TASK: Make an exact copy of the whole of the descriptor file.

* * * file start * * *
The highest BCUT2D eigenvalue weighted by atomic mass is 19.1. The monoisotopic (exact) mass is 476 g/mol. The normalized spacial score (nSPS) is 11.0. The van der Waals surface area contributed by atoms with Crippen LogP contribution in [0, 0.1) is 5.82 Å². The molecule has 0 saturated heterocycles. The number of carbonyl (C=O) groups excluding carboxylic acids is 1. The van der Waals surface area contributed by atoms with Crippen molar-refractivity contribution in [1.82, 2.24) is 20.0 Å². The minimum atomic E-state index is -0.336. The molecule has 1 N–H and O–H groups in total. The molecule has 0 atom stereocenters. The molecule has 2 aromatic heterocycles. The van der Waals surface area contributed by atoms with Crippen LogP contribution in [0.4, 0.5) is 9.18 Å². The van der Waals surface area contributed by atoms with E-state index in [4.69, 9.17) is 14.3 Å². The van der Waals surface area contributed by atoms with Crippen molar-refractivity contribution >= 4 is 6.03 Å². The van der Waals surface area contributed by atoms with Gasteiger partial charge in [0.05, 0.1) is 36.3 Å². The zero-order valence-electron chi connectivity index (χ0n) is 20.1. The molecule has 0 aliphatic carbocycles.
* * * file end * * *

The highest BCUT2D eigenvalue weighted by atomic mass is 19.1. The monoisotopic (exact) mass is 476 g/mol. The normalized spacial score (nSPS) is 11.0. The van der Waals surface area contributed by atoms with Crippen LogP contribution in [0, 0.1) is 5.82 Å². The molecule has 0 saturated heterocycles. The number of carbonyl (C=O) groups excluding carboxylic acids is 1. The van der Waals surface area contributed by atoms with Crippen molar-refractivity contribution in [1.82, 2.24) is 20.0 Å². The minimum atomic E-state index is -0.336. The molecule has 1 N–H and O–H groups in total. The molecule has 0 atom stereocenters. The molecule has 2 aromatic heterocycles. The van der Waals surface area contributed by atoms with Crippen LogP contribution in [0.4, 0.5) is 9.18 Å². The van der Waals surface area contributed by atoms with E-state index in [4.69, 9.17) is 14.3 Å². The van der Waals surface area contributed by atoms with Crippen molar-refractivity contribution >= 4 is 6.03 Å². The van der Waals surface area contributed by atoms with Gasteiger partial charge in [0.05, 0.1) is 36.3 Å². The zero-order valence-electron chi connectivity index (χ0n) is 20.1. The molecule has 0 aliphatic carbocycles.